TMC is an independent, primarily volunteer organization that relies on ad revenue to cover its operating costs. Please consider whitelisting TMC on your ad blocker and becoming a Supporting Member. For more info: Support TMC

EV fast-charging network to roll-out in Australia after funding boost

Discussion in 'Australia & New Zealand' started by baillies, Jul 26, 2018.

  1. baillies

    baillies Member

    Joined:
    Apr 19, 2015
    Messages:
    289
    Location:
    Sydney, Australia
    EV fast-charging network to roll-out in Australia after funding boost

    42 sites, each with a minimum of two 350kW fast chargers
    “That all adds up to about $1 million a site,” adds Mills. “So that initial investment (of $7 million), that gets us going.
    Great to see more chargers especially modern high power ones. I hope Tesla releases support for these soon.

    I really don't understand $1million per site though, I can't imagine Tesla is spending this much per supercharger site. I thought they were more like $USD100K for 4-6 chargers.
     
  2. rohan3au

    rohan3au Member

    Joined:
    Oct 27, 2017
    Messages:
    102
    Location:
    Sydney, Australia
    This has got me pretty excited. $1 million seems to be about right when you're talking about dealing with energy distributors to add substations, power poles, lines then dealing with councils or private entities for space, proposals, applications, etc. Then you've got the price of the actual chargers themselves, and I'm sure 350kw chargers aren't exactly cheap.
     
  3. Chuq

    Chuq Active Member

    Joined:
    Jan 1, 2015
    Messages:
    1,766
    Location:
    Hobart, Tasmania, Australia
  4. ChrsiH314

    ChrsiH314 Member

    Joined:
    Mar 24, 2015
    Messages:
    42
    Location:
    Sydney, Australia
    350kW is a lot of current. Nothing currently available can charge at that rate, but the way of the future - we hope! I wonder about the technology, a Tesla cable at 135kW max is already 3cm or so thick! And 8 of those stations side by side would be nearly 3MW if all in use at the same time. I would like to see some comment in there about this is all being done with renewables, but maybe that's for the future too.
     
  5. Mark E

    Mark E Member

    Joined:
    Jun 27, 2012
    Messages:
    800
    Location:
    Sydney NSW
    I suspect that the 350kW standard will use 800v to keep the current lower. I also suspect that many of these installations will have a battery system as a buffer from the mains, otherwise the grid connection costs would be substantial.
     
    • Informative x 1
  6. Attica04

    Attica04 Member

    Joined:
    Jan 16, 2017
    Messages:
    40
    Location:
    Brisbane Australia
    Quick question is there somewhere that would sell all the connectors and cables needed for Australia as a kit or bundle?
     
  7. rohan3au

    rohan3au Member

    Joined:
    Oct 27, 2017
    Messages:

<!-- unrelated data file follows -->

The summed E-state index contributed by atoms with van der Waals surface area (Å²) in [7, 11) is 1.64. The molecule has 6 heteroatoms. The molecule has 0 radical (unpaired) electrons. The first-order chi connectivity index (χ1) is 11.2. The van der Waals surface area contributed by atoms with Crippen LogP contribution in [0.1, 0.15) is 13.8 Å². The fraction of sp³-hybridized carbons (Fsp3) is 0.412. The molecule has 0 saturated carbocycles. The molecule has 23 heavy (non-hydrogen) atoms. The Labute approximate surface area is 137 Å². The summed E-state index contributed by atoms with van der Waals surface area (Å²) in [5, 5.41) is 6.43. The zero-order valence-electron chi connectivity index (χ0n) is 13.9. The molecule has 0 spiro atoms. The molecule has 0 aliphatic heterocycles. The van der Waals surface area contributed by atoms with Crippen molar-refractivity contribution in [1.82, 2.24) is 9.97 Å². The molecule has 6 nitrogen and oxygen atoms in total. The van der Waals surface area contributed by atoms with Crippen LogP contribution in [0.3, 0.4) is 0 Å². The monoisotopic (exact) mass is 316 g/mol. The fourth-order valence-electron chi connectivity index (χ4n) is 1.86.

102
    Location:
    Sydney, Australia
    EVnomics will get you going, depending how far you want to go, you could do without a 3-phase adapter unless you're going rural.

    J1772 to Type 2 adapter:
    J1772 to Type 2 Adapter - Rated 32A
    Type 2 to Type 2 cable (you could get away with not owning one of these, I've never needed one):
    Type 2 to Type 2 Lead - rated 32A 3 phase
    3-phase adapter (20A or 32A):
    Tesla UMC Adapter

    The only other one that would be very handy is the CHAdeMO adapter that only Tesla sell, you'd need this for the Qld Electric Highway and the new NRMA fast charger network currently being rolled out.
     
    • Helpful x 1
  8. Jimat

    Jimat Member

    Joined:
    Jun 21, 2014
    Messages:
    77
    Location:
    Burra NSW
    Actually AFAIK the best we can get from a Tesla supercharger at the moment is about 120kw.
    And if there are 8 stalls all occupied the actual power available is a lot less per stall as they are in pairs and I think the available power is only that 120Kw per pair. If that is the case then the total for the 8 stands is more likely about 500kw?
     
  9. Tobz

    Tobz Member

    Joined:
    Mar 24, 2018
    Messages:
    16
    Location:
    Canberra
    In Canberra this is a critical one :) we ACTEW have rolled a heap of the type 2 chargers in convenient locations around the city.

    CHADEMO would be my next most frequently used adaptor.

    Need a J1772 for Sydney though.
     
  10. Tobz

    Tobz Member

    Joined:
    Mar 24, 2018
    Messages:
    16
    Location:
    Canberra
    I assume you meant keep the resistance lower :)

    They share 145kw which allows 120kw max to one of the chargers. If 2 cars are at the a and b charger they will split the 145kw as needed between the 2 cars. So if you have to share a pair, try and pick a car closer to the end of their charge cycle so you can get as much energy as possible.
     
    • Informative x 1
    • Like x 1
  11. alexeiw123

    alexeiw123 Member

    Joined:
    Mar 1, 2014
    Messages:
    414
    Location:
    Australia - Mid North Coast NSW
    P = VI